Tis’ the season for throwing a brightly colored brunch, summery soirees, lovely luncheons, and gorgeous garden parties. In regards to decor, we’re leaning towards the simpler route in this case. Let’s face it, if you have to worry about pricy and time-consuming tablescapes, it’s never going to happen. Anyone relate? We created this Painted Plaid Paper Tablecloth because it’s brightly colored and perfect for spring and summer. Not to mention easy, cheap, and disposable. Please and thank you. To create this all you’ll need is white butcher paper and some acrylic paints from the craft store. So don’t be discouraged to throw a few gatherings in the next couple months! This Painted Plaid Paper Tablecloth is the perfect addition.
Learn how to paint your own plaid tablecloth!
Painted Plaid Paper Tablecloth
- White Butcher Paper: enough to cover the width of the table. We used 2 pieces and overlapped them.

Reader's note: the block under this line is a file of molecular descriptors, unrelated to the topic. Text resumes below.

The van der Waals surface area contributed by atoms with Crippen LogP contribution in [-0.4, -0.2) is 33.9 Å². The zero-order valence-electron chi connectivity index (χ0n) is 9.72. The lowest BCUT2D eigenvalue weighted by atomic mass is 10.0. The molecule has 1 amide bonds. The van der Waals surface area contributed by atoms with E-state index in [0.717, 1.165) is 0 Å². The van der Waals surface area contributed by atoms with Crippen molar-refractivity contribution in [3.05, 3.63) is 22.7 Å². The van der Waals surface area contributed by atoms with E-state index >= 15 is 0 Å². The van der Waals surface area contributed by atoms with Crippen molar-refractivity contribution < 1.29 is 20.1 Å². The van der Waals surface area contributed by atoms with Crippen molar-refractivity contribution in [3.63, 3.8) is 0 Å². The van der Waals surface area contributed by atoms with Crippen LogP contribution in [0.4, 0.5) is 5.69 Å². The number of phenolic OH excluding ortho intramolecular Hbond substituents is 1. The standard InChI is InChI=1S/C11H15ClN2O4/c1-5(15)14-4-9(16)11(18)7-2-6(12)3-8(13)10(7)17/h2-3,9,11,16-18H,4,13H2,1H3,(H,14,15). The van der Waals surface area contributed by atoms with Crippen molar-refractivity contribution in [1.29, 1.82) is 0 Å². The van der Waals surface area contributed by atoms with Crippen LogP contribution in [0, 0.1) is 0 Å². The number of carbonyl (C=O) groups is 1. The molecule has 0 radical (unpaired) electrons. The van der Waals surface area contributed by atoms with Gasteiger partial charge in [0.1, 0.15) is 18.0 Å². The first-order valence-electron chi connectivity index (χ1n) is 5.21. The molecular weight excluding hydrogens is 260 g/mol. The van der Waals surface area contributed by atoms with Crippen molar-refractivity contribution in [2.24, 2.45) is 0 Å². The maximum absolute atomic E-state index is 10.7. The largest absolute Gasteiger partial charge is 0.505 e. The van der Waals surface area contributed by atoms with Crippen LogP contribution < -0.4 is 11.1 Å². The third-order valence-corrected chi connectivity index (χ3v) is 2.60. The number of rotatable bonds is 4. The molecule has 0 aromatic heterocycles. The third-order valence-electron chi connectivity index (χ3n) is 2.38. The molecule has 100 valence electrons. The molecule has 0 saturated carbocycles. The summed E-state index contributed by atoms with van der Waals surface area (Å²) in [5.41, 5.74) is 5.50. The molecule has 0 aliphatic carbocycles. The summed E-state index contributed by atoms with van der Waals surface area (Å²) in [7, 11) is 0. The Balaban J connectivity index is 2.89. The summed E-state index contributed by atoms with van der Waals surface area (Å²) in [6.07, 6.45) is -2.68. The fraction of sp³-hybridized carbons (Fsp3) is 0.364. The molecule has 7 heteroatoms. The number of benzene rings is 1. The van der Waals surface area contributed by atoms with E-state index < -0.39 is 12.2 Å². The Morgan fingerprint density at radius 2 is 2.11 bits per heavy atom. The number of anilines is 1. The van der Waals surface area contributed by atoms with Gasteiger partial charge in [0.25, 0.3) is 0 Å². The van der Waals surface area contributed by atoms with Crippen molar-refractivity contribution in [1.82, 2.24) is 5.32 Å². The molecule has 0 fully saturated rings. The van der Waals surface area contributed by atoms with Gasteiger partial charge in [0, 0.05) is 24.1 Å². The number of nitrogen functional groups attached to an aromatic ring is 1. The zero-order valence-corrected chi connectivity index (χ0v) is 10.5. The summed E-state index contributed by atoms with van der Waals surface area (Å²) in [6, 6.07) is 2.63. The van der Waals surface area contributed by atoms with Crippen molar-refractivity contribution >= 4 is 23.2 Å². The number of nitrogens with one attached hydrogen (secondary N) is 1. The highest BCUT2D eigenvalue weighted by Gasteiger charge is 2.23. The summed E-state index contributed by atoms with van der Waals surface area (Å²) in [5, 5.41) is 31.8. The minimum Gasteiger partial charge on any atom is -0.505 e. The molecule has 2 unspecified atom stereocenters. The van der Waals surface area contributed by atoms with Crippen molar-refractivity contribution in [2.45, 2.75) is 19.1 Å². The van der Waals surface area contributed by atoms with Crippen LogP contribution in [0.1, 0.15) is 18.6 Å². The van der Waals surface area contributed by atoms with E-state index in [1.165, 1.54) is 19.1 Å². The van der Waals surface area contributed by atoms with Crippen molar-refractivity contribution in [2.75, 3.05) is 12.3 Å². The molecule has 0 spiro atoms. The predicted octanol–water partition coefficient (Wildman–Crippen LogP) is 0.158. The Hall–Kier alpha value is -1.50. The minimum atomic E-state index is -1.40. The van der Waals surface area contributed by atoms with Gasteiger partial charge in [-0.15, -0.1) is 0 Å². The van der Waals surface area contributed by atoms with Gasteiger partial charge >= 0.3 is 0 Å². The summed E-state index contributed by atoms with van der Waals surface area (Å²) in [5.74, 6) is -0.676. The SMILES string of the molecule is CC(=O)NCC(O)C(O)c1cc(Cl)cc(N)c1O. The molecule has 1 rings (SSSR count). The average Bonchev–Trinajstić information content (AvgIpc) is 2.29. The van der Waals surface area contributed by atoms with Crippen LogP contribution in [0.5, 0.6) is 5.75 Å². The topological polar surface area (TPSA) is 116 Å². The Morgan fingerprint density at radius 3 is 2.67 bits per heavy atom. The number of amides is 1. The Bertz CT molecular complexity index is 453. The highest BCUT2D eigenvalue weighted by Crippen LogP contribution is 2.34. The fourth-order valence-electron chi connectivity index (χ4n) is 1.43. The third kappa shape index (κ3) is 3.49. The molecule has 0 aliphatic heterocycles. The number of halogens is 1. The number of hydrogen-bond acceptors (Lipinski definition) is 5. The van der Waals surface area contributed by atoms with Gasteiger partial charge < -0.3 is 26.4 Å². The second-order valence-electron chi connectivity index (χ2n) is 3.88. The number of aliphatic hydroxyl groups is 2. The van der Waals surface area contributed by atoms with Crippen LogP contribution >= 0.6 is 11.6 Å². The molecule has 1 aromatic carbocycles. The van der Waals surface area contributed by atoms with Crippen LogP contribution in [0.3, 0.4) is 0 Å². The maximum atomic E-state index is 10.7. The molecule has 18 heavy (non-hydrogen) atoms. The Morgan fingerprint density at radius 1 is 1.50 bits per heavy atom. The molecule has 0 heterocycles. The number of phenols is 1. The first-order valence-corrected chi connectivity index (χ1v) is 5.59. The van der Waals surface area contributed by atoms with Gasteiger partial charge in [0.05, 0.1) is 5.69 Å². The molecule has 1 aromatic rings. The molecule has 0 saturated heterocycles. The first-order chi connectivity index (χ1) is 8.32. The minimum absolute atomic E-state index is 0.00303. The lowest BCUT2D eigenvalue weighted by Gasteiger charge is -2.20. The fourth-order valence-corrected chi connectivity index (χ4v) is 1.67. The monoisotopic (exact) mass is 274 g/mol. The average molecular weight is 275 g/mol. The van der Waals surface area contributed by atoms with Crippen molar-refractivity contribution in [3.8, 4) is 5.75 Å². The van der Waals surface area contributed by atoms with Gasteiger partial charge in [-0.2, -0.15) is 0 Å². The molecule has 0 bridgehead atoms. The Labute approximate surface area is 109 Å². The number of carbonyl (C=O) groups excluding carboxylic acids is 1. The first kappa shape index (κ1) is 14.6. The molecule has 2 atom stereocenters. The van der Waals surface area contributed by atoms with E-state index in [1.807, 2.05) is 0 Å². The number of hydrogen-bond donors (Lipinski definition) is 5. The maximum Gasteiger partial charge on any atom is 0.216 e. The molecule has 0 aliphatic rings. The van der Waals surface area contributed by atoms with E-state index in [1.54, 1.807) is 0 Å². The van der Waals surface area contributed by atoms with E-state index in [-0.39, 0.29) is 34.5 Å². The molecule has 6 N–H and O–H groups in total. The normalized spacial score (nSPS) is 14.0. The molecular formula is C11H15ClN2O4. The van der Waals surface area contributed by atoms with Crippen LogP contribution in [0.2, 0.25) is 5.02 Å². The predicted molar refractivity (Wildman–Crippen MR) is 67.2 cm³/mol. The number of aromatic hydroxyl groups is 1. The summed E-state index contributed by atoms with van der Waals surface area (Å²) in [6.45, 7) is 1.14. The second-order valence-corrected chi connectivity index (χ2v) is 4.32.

- Double sided tape
- Acrylic paint in 7 colors. We used blush pink, coral, mustard yellow, chartreuse, sky blue, lavender, and grey.
- Plastic bowls to mix the paint
- 2-inch wide paintbrush
- Jar of water
- If you needed multiple pieces of Butcher paper to cover your table, slightly overlap them and use double-sided tape to connect them.
- Squeeze about 1-2 tablespoons of paint into each bowl. Then dilute the paint with 2-3 tablespoons water. Mix well. This will give it a slight watercolor effect and lighten the colors a bit.
- Start with the verticle stripes and paint on one color at a time. We followed a rainbow color pattern. Pink, coral, mustard, chartreuse, blue, lavender, grey, and repeat.
- We wanted the look to be painterly and imperfect so we didn’t measure the stripes but they are roughly 4-5 inches apart.
- Once you’ve complete the verticle stripes, paint on the horizontal stripes, following the same rainbow pattern and again about 4-5 inches apart.
- Let dry. The paint will buckle the paper a bit but that’s okay!
- We placed our paper tablecloth over a white cotton tablecloth to make it more opaque and disguise the slight overlap of the paper.